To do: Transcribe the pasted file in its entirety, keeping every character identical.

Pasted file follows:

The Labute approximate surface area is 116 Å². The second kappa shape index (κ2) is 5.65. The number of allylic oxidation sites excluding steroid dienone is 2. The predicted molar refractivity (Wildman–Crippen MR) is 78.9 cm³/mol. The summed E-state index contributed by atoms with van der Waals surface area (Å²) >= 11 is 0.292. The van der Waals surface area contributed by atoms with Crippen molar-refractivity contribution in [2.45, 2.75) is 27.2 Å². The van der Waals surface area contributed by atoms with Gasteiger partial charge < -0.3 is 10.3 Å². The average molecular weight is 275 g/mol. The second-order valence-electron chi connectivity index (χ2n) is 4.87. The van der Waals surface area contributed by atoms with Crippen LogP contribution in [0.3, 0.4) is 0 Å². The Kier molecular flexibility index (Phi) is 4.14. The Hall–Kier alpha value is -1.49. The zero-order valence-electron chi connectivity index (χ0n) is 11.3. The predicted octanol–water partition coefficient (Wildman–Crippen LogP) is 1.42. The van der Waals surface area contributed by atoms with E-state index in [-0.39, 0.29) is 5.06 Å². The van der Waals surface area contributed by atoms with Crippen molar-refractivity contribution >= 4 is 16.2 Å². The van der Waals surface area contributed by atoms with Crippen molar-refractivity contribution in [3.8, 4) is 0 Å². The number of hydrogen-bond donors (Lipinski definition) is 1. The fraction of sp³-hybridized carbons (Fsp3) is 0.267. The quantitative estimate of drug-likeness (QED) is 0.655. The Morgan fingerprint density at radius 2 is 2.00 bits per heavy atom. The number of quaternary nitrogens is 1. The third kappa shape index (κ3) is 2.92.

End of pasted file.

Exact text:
The Labute approximate surface area is 116 Å². The second kappa shape index (κ2) is 5.65. The number of allylic oxidation sites excluding steroid dienone is 2. The predicted molar refractivity (Wildman–Crippen MR) is 78.9 cm³/mol. The summed E-state index contributed by atoms with van der Waals surface area (Å²) >= 11 is 0.292. The van der Waals surface area contributed by atoms with Crippen molar-refractivity contribution in [2.45, 2.75) is 27.2 Å². The van der Waals surface area contributed by atoms with Gasteiger partial charge < -0.3 is 10.3 Å². The average molecular weight is 275 g/mol. The second-order valence-electron chi connectivity index (χ2n) is 4.87. The van der Waals surface area contributed by atoms with Crippen LogP contribution in [0.3, 0.4) is 0 Å². The Kier molecular flexibility index (Phi) is 4.14. The Hall–Kier alpha value is -1.49. The zero-order valence-electron chi connectivity index (χ0n) is 11.3. The predicted octanol–water partition coefficient (Wildman–Crippen LogP) is 1.42. The van der Waals surface area contributed by atoms with E-state index in [-0.39, 0.29) is 5.06 Å². The van der Waals surface area contributed by atoms with Crippen molar-refractivity contribution >= 4 is 16.2 Å². The van der Waals surface area contributed by atoms with Crippen molar-refractivity contribution in [3.8, 4) is 0 Å². The number of hydrogen-bond donors (Lipinski definition) is 1. The fraction of sp³-hybridized carbons (Fsp3) is 0.267. The quantitative estimate of drug-likeness (QED) is 0.655. The Morgan fingerprint density at radius 2 is 2.00 bits per heavy atom. The number of quaternary nitrogens is 1. The third kappa shape index (κ3) is 2.92.